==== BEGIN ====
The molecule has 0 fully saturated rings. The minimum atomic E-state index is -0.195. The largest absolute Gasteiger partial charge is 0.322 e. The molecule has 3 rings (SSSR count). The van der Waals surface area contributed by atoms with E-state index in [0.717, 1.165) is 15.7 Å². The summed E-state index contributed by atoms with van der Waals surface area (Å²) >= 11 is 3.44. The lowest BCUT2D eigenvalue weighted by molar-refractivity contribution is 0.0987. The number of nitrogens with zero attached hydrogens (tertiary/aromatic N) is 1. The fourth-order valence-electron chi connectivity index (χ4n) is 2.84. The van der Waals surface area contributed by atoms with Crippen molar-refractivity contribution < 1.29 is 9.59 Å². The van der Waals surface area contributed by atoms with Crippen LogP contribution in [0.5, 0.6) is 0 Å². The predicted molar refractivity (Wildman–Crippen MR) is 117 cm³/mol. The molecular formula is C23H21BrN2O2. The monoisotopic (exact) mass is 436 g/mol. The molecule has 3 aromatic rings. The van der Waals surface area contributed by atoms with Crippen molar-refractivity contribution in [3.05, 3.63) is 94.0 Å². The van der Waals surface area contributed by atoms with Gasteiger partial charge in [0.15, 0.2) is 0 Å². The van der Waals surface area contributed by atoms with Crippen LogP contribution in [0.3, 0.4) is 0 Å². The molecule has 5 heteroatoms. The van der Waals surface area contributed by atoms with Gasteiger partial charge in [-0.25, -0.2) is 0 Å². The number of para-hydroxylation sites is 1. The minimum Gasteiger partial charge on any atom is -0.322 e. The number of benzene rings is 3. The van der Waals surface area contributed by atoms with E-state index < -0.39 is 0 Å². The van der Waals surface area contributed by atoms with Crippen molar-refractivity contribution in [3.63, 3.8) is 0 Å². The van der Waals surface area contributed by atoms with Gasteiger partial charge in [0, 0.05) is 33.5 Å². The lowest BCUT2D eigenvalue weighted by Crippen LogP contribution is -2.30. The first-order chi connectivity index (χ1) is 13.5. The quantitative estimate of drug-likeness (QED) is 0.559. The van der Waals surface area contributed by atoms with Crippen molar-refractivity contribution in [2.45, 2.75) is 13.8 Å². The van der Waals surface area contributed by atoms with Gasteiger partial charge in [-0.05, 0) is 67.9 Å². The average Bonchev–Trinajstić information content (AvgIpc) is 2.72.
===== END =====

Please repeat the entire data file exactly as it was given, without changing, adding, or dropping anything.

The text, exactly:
The molecule has 0 fully saturated rings. The minimum atomic E-state index is -0.195. The largest absolute Gasteiger partial charge is 0.322 e. The molecule has 3 rings (SSSR count). The van der Waals surface area contributed by atoms with E-state index in [0.717, 1.165) is 15.7 Å². The summed E-state index contributed by atoms with van der Waals surface area (Å²) >= 11 is 3.44. The lowest BCUT2D eigenvalue weighted by molar-refractivity contribution is 0.0987. The number of nitrogens with zero attached hydrogens (tertiary/aromatic N) is 1. The fourth-order valence-electron chi connectivity index (χ4n) is 2.84. The van der Waals surface area contributed by atoms with Crippen molar-refractivity contribution < 1.29 is 9.59 Å². The van der Waals surface area contributed by atoms with Crippen LogP contribution in [0.5, 0.6) is 0 Å². The predicted molar refractivity (Wildman–Crippen MR) is 117 cm³/mol. The molecular formula is C23H21BrN2O2. The monoisotopic (exact) mass is 436 g/mol. The molecule has 3 aromatic rings. The van der Waals surface area contributed by atoms with Crippen molar-refractivity contribution in [3.05, 3.63) is 94.0 Å². The van der Waals surface area contributed by atoms with Gasteiger partial charge in [0.15, 0.2) is 0 Å². The van der Waals surface area contributed by atoms with Crippen LogP contribution in [0.3, 0.4) is 0 Å². The molecule has 5 heteroatoms. The van der Waals surface area contributed by atoms with Gasteiger partial charge in [-0.25, -0.2) is 0 Å². The number of para-hydroxylation sites is 1. The minimum Gasteiger partial charge on any atom is -0.322 e. The number of benzene rings is 3. The van der Waals surface area contributed by atoms with E-state index < -0.39 is 0 Å². The van der Waals surface area contributed by atoms with Crippen molar-refractivity contribution in [3.63, 3.8) is 0 Å². The van der Waals surface area contributed by atoms with Gasteiger partial charge in [0, 0.05) is 33.5 Å². The lowest BCUT2D eigenvalue weighted by Crippen LogP contribution is -2.30. The first-order chi connectivity index (χ1) is 13.5. The quantitative estimate of drug-likeness (QED) is 0.559. The van der Waals surface area contributed by atoms with Crippen molar-refractivity contribution in [2.45, 2.75) is 13.8 Å². The van der Waals surface area contributed by atoms with Gasteiger partial charge in [-0.05, 0) is 67.9 Å². The average Bonchev–Trinajstić information content (AvgIpc) is 2.72.